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We rank kitesurfing in our group 2 medium-risk sports so although it is not unsafe, it is best to be aware of the things below in order to reduce of risk of injury. It is also important to make sure you are covered so take a look at our kitesurfing policy which will cover you for medical costs that could otherwise be financially damaging.
Wind and weather
It may be tempting to go out in winter storms but exercise great caution if you do, and in general it is advised to avoid them. Offshore winds are also dangerous as the kitesurfer is at danger of being carried far out to sea.
Physical stressors and health
Mistakes increase with fatigue but it is easy to lose track of tiredness when wrapped up in the excitement of kitesurfing! Come in before your arms turn to jelly. Be wary of sunburn and hypothermia.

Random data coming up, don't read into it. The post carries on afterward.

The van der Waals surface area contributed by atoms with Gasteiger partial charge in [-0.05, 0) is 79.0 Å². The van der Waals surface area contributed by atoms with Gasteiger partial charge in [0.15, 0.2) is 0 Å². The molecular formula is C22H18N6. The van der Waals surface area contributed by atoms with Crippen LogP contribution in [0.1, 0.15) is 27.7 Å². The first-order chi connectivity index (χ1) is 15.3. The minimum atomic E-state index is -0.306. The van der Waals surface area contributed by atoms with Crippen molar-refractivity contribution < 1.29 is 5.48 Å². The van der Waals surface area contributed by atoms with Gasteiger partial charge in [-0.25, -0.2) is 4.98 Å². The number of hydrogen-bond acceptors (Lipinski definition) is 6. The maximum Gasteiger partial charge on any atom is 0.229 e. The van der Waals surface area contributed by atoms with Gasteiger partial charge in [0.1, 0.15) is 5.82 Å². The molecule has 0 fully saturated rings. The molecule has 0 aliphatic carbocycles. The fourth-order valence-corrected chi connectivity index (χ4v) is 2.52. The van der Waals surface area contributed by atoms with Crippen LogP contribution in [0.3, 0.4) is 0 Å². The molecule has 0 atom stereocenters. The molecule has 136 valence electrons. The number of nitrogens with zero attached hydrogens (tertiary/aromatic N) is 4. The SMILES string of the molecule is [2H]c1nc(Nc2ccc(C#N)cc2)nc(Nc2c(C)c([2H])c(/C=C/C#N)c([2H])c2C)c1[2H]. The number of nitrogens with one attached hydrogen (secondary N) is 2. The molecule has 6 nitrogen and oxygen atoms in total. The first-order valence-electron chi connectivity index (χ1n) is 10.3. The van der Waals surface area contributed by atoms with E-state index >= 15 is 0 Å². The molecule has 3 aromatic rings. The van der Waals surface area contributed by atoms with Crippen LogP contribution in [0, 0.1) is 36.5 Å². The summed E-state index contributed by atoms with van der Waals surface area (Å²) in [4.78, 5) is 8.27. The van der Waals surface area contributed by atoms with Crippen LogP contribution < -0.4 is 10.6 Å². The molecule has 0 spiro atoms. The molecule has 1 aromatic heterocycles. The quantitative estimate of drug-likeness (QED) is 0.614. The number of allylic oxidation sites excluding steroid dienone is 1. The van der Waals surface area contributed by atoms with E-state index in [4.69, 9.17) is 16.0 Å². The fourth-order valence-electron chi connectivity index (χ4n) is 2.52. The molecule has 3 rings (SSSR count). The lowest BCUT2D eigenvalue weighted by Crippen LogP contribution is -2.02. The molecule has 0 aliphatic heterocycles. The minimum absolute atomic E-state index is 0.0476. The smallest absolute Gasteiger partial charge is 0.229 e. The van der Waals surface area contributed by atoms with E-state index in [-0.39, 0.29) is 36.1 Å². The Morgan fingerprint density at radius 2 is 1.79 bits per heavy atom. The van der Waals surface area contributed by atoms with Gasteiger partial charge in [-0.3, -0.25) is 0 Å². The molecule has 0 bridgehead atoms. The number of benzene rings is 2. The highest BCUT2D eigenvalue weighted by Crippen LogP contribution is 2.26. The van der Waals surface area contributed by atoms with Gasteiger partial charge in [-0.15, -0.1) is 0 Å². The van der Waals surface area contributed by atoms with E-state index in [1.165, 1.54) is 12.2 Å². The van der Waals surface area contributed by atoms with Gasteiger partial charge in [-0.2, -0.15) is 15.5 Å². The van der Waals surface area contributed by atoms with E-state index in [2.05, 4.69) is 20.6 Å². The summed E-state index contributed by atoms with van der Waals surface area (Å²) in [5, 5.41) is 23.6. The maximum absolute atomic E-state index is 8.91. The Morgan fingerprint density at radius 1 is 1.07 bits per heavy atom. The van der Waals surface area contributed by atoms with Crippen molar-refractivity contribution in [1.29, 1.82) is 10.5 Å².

Generally nothing to worry about in the UK but in warmer climes jellyfish, sea urchins, sharks, whales and crocodiles are more of a problem. Always check local conditions, listen to local advice and dress accordingly with stinger suits/reef booties.
Choosing to kitesurf in cross-offshore or offshore winds is malpractice as you risk getting blown out to sea. If this happens consider releasing your kite, leaving your board and swimming back to shore. Jumping in shallow water is also dangerous and not worth the risk. Go out to deeper water for jumps.
“Deathlooping” is uncommon but occurs when the kite goes into uncontrollable loops and will drag an attached kitesurfer with considerable power. It can be caused by a pulley or brindle line breaking so inspect these regularly for signs of wear and replace BEFORE they fail.
Other craft and swimmers
Kitesurfing means you can travel fast so it is important to look out for boats and yachts, hang gliders and swimmers. Rules stipulate kitesurfers must keep at least 50m away from any swimmer.